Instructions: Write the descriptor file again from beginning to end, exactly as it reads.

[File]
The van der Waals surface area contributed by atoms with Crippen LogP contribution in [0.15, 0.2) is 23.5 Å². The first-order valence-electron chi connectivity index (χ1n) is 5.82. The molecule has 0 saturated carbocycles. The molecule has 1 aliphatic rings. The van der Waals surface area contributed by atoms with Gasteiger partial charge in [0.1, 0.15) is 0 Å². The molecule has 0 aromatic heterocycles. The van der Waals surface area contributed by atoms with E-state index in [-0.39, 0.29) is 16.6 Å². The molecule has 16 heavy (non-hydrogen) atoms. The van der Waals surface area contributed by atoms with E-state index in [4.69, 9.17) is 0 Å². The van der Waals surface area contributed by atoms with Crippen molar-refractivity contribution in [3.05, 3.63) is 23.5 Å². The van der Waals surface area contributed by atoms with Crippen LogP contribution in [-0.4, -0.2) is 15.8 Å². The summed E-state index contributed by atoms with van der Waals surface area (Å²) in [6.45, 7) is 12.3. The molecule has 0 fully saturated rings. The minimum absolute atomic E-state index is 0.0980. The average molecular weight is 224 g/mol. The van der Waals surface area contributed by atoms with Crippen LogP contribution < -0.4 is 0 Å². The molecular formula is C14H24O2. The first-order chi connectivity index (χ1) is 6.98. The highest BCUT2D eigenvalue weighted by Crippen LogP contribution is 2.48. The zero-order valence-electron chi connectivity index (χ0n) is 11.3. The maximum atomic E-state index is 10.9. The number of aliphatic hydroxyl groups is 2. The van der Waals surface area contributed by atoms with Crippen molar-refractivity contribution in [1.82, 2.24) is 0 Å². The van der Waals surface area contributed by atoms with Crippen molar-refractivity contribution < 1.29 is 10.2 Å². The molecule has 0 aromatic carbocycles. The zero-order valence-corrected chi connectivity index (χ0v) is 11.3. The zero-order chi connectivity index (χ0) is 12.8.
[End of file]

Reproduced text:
The van der Waals surface area contributed by atoms with Crippen LogP contribution in [0.15, 0.2) is 23.5 Å². The first-order valence-electron chi connectivity index (χ1n) is 5.82. The molecule has 0 saturated carbocycles. The molecule has 1 aliphatic rings. The van der Waals surface area contributed by atoms with Gasteiger partial charge in [0.1, 0.15) is 0 Å². The molecule has 0 aromatic heterocycles. The van der Waals surface area contributed by atoms with E-state index in [-0.39, 0.29) is 16.6 Å². The molecule has 16 heavy (non-hydrogen) atoms. The van der Waals surface area contributed by atoms with E-state index in [4.69, 9.17) is 0 Å². The van der Waals surface area contributed by atoms with Crippen molar-refractivity contribution in [3.05, 3.63) is 23.5 Å². The van der Waals surface area contributed by atoms with Crippen LogP contribution in [-0.4, -0.2) is 15.8 Å². The summed E-state index contributed by atoms with van der Waals surface area (Å²) in [6.45, 7) is 12.3. The molecule has 0 fully saturated rings. The minimum absolute atomic E-state index is 0.0980. The average molecular weight is 224 g/mol. The van der Waals surface area contributed by atoms with Crippen LogP contribution < -0.4 is 0 Å². The molecular formula is C14H24O2. The first-order chi connectivity index (χ1) is 6.98. The highest BCUT2D eigenvalue weighted by Crippen LogP contribution is 2.48. The zero-order valence-electron chi connectivity index (χ0n) is 11.3. The maximum atomic E-state index is 10.9. The number of aliphatic hydroxyl groups is 2. The van der Waals surface area contributed by atoms with Crippen molar-refractivity contribution in [1.82, 2.24) is 0 Å². The van der Waals surface area contributed by atoms with Crippen molar-refractivity contribution < 1.29 is 10.2 Å². The molecule has 0 aromatic carbocycles. The zero-order valence-corrected chi connectivity index (χ0v) is 11.3. The zero-order chi connectivity index (χ0) is 12.8.